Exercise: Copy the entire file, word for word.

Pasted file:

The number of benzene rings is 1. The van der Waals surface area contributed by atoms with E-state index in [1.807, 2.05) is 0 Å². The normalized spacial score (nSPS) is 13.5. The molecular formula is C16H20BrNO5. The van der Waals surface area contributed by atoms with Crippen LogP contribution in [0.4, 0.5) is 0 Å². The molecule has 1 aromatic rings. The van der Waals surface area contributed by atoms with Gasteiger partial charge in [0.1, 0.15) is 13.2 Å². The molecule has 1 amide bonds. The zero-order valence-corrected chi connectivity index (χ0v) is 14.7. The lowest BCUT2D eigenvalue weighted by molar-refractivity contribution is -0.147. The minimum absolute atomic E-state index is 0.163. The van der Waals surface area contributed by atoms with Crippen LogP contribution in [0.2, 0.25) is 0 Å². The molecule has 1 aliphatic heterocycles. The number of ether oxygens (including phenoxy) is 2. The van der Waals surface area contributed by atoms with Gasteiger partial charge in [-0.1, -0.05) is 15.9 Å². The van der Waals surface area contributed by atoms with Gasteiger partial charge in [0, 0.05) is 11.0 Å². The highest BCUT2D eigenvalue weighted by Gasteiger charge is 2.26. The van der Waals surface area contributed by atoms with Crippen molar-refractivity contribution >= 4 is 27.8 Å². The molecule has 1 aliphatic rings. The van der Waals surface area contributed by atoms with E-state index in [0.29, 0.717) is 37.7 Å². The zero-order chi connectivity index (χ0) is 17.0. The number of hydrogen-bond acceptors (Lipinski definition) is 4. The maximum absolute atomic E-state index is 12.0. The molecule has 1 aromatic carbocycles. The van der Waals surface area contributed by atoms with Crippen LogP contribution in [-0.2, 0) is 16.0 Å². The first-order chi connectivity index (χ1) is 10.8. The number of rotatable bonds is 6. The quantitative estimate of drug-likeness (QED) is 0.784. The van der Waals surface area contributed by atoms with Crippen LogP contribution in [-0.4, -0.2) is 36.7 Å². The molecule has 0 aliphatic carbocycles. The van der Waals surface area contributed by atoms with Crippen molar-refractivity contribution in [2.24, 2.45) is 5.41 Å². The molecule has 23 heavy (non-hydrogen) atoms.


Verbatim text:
The number of benzene rings is 1. The van der Waals surface area contributed by atoms with E-state index in [1.807, 2.05) is 0 Å². The normalized spacial score (nSPS) is 13.5. The molecular formula is C16H20BrNO5. The van der Waals surface area contributed by atoms with Crippen LogP contribution in [0.4, 0.5) is 0 Å². The molecule has 1 aromatic rings. The van der Waals surface area contributed by atoms with Gasteiger partial charge in [0.1, 0.15) is 13.2 Å². The molecule has 1 amide bonds. The zero-order valence-corrected chi connectivity index (χ0v) is 14.7. The lowest BCUT2D eigenvalue weighted by molar-refractivity contribution is -0.147. The minimum absolute atomic E-state index is 0.163. The van der Waals surface area contributed by atoms with Crippen LogP contribution in [0.2, 0.25) is 0 Å². The molecule has 1 aliphatic heterocycles. The number of ether oxygens (including phenoxy) is 2. The van der Waals surface area contributed by atoms with Gasteiger partial charge in [-0.1, -0.05) is 15.9 Å². The van der Waals surface area contributed by atoms with Gasteiger partial charge in [0, 0.05) is 11.0 Å². The highest BCUT2D eigenvalue weighted by Gasteiger charge is 2.26. The van der Waals surface area contributed by atoms with Crippen molar-refractivity contribution >= 4 is 27.8 Å². The molecule has 1 aliphatic rings. The van der Waals surface area contributed by atoms with E-state index in [0.29, 0.717) is 37.7 Å². The zero-order chi connectivity index (χ0) is 17.0. The number of hydrogen-bond acceptors (Lipinski definition) is 4. The maximum absolute atomic E-state index is 12.0. The molecule has 1 aromatic carbocycles. The van der Waals surface area contributed by atoms with Crippen LogP contribution in [-0.2, 0) is 16.0 Å². The first-order chi connectivity index (χ1) is 10.8. The number of rotatable bonds is 6. The quantitative estimate of drug-likeness (QED) is 0.784. The van der Waals surface area contributed by atoms with Crippen LogP contribution in [-0.4, -0.2) is 36.7 Å². The molecule has 0 aliphatic carbocycles. The van der Waals surface area contributed by atoms with Crippen molar-refractivity contribution in [2.24, 2.45) is 5.41 Å². The molecule has 23 heavy (non-hydrogen) atoms.